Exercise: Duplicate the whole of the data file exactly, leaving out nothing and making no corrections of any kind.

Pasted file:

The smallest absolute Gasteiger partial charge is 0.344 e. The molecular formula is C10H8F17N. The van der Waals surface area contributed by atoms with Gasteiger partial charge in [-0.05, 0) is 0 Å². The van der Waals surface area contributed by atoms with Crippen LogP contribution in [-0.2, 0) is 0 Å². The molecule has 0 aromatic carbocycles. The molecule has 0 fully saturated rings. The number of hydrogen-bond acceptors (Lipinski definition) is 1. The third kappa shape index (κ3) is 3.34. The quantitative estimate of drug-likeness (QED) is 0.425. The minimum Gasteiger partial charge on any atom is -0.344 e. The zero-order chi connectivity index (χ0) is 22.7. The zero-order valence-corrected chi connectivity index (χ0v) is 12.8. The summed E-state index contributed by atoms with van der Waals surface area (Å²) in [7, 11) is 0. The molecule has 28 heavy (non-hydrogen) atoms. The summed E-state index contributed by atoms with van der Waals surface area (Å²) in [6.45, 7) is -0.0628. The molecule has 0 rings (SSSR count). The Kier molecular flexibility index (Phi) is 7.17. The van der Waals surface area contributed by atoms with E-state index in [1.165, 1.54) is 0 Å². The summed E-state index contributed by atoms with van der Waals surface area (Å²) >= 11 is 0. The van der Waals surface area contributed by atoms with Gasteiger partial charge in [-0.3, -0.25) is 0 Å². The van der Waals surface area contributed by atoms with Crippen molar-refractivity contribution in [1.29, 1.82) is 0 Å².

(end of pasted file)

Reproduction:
The smallest absolute Gasteiger partial charge is 0.344 e. The molecular formula is C10H8F17N. The van der Waals surface area contributed by atoms with Gasteiger partial charge in [-0.05, 0) is 0 Å². The van der Waals surface area contributed by atoms with Crippen LogP contribution in [-0.2, 0) is 0 Å². The molecule has 0 aromatic carbocycles. The molecule has 0 fully saturated rings. The number of hydrogen-bond acceptors (Lipinski definition) is 1. The third kappa shape index (κ3) is 3.34. The quantitative estimate of drug-likeness (QED) is 0.425. The minimum Gasteiger partial charge on any atom is -0.344 e. The zero-order chi connectivity index (χ0) is 22.7. The zero-order valence-corrected chi connectivity index (χ0v) is 12.8. The summed E-state index contributed by atoms with van der Waals surface area (Å²) in [7, 11) is 0. The molecule has 28 heavy (non-hydrogen) atoms. The summed E-state index contributed by atoms with van der Waals surface area (Å²) in [6.45, 7) is -0.0628. The molecule has 0 rings (SSSR count). The Kier molecular flexibility index (Phi) is 7.17. The van der Waals surface area contributed by atoms with E-state index in [1.165, 1.54) is 0 Å². The summed E-state index contributed by atoms with van der Waals surface area (Å²) >= 11 is 0. The van der Waals surface area contributed by atoms with Gasteiger partial charge in [-0.3, -0.25) is 0 Å². The van der Waals surface area contributed by atoms with Crippen molar-refractivity contribution in [1.29, 1.82) is 0 Å².